Former Temple standout Brandon Matthews will start 2019 on the Web.com Tour in pretty much the same place he started the developmental tour in 2018.
Matthews, the 2010 PIAA champion as a junior at Pittston, fired a solid 4-under-par 68 on the Whirlwind Golf Club’s Cattail Course in Chandler, Ariz. in the final round of the Web.com Tour Q-School Final Stage Sunday to finish in the group tied for 25th at 19-under 269.
The 24-year-old Matthews will be exempt for the first eight events on the 2019 Web.com Tour schedule, his standing subject to a reshuffle following four events. When he finished tied for 42nd in the Q-School Final Stage a year ago, he had basically the same status, although 17 places higher does matter.
Matthews, a two-time Philadelphia Open champion while he was still an amateur, will have to play better than he did early in 2018 to keep moving forward toward his goal of making it to the PGA Tour. But he should gain a little momentum off his solid showing at Whirlwind the last four days.
Matthews opened with a 1-under 71 at Cattail and then ripped off back-to-back 7-under 65s at the Devil’s Claw Course. Saturday’s third round included a spectacular burst during which he went 7-under for the final seven holes of his round, which concluded on Devil’s Claw front nine.
Matthews offset two bogeys with three birdies on the front nine at Cattail Sunday. He then finished up strong, making birdies at the 10th, 13th and 16th holes and no bogeys on the incoming nine.
Only the champion, former Virginia standout Danny Walker, earned a full-year exemption on the Web.com Tour for next year. I’ve focused so much on the battle for status for next year on the Web.com Tour for the players in the Final Stage, I never mentioned that the winner gets $50,000, a nice added bonus for Walker.
The players who finished second through 10th are exempt through the first 12 events on the 2019 Web.com Tour schedule. Looks like the players between 12th and the large group that finished tied for 34th are exempt through the first eight events.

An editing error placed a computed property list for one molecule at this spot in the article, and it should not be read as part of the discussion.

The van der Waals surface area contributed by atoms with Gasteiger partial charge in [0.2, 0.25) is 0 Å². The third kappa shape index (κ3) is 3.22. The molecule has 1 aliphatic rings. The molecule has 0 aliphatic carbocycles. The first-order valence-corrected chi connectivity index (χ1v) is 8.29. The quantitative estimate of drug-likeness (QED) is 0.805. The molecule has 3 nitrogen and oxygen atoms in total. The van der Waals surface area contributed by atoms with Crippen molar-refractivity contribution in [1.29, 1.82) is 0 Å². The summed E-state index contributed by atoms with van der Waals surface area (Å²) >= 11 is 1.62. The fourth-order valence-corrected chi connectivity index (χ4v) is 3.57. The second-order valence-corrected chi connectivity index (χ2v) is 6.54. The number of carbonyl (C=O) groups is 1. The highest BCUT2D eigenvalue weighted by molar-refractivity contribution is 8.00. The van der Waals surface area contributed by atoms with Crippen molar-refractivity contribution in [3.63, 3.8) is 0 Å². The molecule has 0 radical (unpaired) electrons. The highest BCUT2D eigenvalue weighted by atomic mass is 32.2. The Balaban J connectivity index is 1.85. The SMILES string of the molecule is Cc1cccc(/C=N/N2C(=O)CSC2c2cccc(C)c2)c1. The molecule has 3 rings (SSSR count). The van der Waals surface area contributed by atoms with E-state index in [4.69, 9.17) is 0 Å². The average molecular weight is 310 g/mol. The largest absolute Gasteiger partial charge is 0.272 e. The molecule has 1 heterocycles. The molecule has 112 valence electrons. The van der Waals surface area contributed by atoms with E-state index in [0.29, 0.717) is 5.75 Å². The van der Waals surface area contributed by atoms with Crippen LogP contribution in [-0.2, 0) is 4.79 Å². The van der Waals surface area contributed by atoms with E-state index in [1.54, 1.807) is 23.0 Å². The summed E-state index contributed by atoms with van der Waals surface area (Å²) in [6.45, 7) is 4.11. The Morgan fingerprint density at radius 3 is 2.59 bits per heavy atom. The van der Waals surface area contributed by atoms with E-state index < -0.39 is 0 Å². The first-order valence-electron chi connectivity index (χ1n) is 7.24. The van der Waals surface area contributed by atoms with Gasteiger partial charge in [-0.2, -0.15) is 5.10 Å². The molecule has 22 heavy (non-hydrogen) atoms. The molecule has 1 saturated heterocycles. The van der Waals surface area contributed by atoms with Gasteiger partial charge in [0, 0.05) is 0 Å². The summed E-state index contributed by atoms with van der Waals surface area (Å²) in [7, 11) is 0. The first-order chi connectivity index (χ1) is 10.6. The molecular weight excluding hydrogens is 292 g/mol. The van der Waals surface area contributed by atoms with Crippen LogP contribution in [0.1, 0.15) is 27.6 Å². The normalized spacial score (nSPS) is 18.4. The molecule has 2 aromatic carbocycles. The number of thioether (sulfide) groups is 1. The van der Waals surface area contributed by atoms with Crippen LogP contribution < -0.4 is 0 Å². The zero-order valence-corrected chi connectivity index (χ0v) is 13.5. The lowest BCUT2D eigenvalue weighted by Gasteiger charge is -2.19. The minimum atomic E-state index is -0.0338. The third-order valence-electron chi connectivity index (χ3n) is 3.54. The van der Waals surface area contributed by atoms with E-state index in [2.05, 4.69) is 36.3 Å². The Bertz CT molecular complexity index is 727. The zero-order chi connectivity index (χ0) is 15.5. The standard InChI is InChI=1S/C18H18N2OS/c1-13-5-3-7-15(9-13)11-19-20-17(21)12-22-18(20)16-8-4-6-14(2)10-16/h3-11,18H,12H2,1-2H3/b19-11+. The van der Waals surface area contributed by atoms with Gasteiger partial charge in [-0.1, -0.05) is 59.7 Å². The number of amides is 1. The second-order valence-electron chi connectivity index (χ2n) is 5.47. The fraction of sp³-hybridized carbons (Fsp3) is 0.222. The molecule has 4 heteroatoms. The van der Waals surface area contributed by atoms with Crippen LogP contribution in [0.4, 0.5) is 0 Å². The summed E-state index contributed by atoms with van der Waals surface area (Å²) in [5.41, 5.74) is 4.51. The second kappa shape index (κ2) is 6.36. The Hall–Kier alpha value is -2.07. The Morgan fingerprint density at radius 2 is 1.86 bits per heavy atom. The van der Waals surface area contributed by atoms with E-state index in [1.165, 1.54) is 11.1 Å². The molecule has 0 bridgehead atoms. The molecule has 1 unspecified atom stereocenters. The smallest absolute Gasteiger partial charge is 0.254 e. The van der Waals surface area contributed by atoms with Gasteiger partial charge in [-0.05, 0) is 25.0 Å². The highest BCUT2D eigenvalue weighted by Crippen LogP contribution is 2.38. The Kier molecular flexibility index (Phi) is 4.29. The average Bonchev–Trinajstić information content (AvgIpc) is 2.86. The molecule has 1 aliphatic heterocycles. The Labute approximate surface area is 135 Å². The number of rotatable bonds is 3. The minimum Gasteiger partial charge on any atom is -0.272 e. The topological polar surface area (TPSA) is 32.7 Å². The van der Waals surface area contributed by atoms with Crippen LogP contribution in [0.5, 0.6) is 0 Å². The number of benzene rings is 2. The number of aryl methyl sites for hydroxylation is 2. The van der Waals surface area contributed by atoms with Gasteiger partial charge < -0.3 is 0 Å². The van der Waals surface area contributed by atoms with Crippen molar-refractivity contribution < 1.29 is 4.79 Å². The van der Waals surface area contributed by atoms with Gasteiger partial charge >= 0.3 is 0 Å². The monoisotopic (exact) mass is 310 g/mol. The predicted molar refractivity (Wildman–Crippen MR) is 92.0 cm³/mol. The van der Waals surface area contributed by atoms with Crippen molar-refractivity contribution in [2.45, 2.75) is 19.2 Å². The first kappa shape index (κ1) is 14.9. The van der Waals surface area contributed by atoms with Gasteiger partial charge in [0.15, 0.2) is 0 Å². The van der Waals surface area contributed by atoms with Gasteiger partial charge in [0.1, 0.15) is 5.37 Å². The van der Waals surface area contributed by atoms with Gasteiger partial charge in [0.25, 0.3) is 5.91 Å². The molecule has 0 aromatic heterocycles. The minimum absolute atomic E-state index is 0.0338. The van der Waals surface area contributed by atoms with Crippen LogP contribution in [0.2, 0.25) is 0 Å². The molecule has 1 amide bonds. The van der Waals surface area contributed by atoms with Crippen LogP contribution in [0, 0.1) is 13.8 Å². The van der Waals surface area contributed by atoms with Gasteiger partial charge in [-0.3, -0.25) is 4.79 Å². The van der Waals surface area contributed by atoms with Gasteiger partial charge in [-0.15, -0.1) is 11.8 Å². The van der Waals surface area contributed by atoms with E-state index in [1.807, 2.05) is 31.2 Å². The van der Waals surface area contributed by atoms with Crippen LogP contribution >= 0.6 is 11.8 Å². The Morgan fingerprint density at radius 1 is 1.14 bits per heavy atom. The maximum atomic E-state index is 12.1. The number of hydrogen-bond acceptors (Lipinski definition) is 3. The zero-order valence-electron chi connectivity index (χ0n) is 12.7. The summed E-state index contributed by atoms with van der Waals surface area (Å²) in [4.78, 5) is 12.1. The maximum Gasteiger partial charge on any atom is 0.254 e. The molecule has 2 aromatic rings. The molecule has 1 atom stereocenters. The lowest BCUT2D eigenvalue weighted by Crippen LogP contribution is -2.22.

Every player who made it to the Q-School Final Stage earned conditional status on the Web.com Tour for 2019, but the further down that list you are, the harder it is to crack the field for an event.
That’s where a couple of recent Penn State standouts, JD Dornes, a product of the Manheim Township program, and Cole Miller, who starred scholastically at Northwestern Lehigh, find themselves.
The 24-year-old Dornes finished strong Sunday, firing an 8-under 64 at Devil’s Claw to end up in the group tied for 64th at 16-under 272. That’s the kind of competition you’re facing in the Q-School Final Stage. You shoot 16-under and can’t do better than tied for 64th.
But give Dornes credit. He battled through Stages One and Two in the Q-School process to reach the Final Stage. He’ll need a breakout performance when he gets a shot in a Web.com event in 2019, but the dream of making it to the big leagues, the PGA Tour, is still alive.
The 23-year-old Miller graduated in the spring after one of the finest campaigns in the history of the Penn State program, highlighted by his individual title in the 2017 Washington Regional that helped the Nittany Lions reach the NCAA Championship as a team.
Miller finished strong Sunday as well, posting a 6-under 66 at Devil’s Claw, but he struggled in the middle two rounds at Cattail. He finished in the group tied for 125th at 4-under 284. Miller had some success on the Mackenzie Tour – PGA Tour Canada – in the summer. Not sure if that’s an option for him again, but we’ll see.
As I mentioned in a Friday post, Miller made birdie on the final hole of his final Mackenzie Tour regular-season event, the Freedom 55 Financial Championship in London, Ontario, that enabled him to finish 25th on the Mackenzie Tour money list. It also allowed him to bypass Stage One of Q-School.
The winner of that event back in mid-September was Danny Walker, a victory that enabled him to go directly to the Final Stage of Q-School.